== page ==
The Conservatives are the real "workers' party". That is the message that will be delivered repeatedly at the party's conference in Manchester. To this audacious rebranding, there is no more awkward rejoinder than the coming cuts to tax credits. The new "living wage", which will reach £9 by 2020, will not compensate for the losses that low and middle-income families will endure. As the IFS has calculated, three million households will be £1,000 a year worse off. When MPs recently voted in favour of the cuts, there was a small but significant Tory rebellion (former leadership candidate David Davis and Stephen McPartland voted against). It is the loss of income that low-paid workers (the "strivers" in Conservative parlance) will suffer that they object to. 

Now, Frank Field, the chair of the work and pensions select committee, and one of the Labour MPs most respected by the Tories, has offered George Osborne a partial escape route. In a letter to the Chancellor, the former social security minister argues that he should protect the poorest by raising the withdrawal rate for those earning above the new minimum wage. At present, the planned increase in the taper rate from 41 per cent to 48 per cent and the reduction in the earnings threshold from £6,420 to £3,850 will result in 3.2 million families losing an average of £1,350 a year.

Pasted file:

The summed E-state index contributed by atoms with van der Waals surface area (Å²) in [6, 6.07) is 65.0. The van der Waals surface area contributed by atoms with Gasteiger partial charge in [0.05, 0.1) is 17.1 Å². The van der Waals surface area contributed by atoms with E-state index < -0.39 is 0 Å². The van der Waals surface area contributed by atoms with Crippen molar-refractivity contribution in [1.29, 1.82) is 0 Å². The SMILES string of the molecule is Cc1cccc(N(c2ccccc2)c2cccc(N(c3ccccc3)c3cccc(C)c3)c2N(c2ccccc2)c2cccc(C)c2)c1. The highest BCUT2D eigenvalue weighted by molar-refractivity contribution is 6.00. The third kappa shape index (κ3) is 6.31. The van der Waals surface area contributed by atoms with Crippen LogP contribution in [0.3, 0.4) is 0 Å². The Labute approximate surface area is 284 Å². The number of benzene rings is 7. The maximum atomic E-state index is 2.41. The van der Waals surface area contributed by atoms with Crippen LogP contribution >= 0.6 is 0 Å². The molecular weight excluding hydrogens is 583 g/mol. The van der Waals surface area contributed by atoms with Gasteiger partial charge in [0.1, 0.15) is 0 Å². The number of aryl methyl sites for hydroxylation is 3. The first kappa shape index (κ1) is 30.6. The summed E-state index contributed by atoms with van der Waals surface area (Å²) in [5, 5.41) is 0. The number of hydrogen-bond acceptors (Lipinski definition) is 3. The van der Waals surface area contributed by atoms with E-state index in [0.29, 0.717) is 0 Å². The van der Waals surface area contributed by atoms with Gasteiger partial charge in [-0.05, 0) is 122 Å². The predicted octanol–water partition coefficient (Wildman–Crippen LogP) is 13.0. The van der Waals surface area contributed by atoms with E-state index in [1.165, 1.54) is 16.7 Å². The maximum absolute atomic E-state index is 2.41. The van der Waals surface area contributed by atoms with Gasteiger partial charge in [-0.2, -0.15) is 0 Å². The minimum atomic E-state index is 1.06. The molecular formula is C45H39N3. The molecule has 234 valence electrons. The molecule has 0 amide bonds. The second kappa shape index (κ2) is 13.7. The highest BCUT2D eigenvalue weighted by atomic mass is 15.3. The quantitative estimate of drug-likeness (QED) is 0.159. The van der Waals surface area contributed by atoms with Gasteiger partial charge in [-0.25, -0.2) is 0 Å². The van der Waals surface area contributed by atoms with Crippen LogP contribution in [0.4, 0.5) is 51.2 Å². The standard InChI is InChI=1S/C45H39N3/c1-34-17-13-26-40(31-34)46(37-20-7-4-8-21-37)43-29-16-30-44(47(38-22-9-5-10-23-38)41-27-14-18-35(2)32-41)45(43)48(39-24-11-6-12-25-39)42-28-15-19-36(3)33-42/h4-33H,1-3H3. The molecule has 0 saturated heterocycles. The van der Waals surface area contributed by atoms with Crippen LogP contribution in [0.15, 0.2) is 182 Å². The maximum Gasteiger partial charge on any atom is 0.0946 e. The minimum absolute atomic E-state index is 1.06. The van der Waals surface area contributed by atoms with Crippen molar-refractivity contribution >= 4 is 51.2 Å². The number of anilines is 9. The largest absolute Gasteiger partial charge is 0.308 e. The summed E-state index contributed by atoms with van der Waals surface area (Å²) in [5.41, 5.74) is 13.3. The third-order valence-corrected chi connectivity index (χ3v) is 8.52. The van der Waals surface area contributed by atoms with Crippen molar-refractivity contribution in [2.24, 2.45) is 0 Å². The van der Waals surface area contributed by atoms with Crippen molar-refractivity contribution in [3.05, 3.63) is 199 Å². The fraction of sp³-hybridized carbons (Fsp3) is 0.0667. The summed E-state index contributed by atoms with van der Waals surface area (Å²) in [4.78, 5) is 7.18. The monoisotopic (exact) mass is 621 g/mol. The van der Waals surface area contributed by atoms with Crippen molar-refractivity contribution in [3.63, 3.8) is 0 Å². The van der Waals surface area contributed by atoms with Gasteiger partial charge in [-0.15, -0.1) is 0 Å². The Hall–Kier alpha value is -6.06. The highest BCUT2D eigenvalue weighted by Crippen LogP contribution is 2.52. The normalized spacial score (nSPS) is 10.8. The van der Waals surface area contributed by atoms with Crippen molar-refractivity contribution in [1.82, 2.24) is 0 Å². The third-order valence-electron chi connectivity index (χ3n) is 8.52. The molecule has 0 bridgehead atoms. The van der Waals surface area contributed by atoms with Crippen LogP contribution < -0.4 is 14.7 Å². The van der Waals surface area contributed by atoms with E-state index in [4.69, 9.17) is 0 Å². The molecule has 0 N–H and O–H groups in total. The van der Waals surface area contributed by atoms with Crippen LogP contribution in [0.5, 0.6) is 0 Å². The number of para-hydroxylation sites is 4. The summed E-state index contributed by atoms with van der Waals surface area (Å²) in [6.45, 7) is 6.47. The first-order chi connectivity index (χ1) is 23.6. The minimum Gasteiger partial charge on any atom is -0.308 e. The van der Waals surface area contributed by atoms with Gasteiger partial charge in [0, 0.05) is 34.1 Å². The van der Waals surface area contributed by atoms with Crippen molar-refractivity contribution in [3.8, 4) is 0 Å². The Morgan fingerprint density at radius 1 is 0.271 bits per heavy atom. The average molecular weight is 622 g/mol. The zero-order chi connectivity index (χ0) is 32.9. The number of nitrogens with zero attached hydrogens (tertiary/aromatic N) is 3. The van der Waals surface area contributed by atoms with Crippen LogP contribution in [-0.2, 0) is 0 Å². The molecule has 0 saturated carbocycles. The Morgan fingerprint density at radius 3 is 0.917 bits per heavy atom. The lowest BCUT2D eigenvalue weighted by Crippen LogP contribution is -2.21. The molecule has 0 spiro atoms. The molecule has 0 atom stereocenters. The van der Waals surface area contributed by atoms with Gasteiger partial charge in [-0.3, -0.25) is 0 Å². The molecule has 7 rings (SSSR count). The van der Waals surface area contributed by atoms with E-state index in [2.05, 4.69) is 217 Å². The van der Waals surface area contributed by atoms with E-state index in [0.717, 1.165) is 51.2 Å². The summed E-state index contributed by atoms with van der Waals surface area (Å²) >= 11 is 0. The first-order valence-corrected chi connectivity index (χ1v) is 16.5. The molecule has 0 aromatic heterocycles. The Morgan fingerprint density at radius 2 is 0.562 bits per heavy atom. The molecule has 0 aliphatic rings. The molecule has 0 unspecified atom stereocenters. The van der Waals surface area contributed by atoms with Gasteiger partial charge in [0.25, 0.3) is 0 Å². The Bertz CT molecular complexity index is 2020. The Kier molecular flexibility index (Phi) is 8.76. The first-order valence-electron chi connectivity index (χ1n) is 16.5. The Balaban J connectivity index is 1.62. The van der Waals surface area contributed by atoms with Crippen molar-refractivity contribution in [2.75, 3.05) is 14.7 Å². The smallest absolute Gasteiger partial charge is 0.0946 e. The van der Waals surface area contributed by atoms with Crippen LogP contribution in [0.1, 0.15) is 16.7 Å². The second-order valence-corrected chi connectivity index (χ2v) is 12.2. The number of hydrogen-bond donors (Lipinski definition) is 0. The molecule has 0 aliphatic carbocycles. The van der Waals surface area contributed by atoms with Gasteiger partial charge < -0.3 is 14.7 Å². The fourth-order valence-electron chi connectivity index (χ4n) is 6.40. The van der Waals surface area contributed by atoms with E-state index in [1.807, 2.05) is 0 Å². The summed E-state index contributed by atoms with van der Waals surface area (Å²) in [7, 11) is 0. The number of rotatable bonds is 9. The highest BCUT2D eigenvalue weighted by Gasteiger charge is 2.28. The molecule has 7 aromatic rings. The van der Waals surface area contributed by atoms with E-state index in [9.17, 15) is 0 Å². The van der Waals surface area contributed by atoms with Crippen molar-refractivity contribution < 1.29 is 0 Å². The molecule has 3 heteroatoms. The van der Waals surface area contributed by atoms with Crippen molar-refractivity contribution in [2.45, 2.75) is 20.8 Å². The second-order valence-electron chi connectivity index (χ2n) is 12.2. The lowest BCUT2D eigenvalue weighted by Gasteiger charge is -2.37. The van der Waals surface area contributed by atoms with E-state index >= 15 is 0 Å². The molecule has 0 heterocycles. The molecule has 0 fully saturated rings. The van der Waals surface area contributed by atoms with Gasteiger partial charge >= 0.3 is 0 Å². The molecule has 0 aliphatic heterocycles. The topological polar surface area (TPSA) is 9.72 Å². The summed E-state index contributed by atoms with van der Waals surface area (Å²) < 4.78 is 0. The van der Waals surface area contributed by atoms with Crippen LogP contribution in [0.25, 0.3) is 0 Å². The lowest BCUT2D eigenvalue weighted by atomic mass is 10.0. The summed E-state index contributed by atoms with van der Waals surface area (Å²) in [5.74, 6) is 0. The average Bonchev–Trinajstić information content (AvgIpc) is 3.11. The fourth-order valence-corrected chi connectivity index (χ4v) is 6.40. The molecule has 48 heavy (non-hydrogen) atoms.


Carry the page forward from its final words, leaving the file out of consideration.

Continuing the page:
Field writes: "As you will know I welcome wholeheartedly the introduction of the National Living Wage. But its potentially revolutionary impact will be extinguished next year by these cuts to tax credits. Might I therefore ask please whether you would consider introducing a mitigation policy, at nil cost to the Treasury, to protect the lowest paid while the National Living Wage is phased in?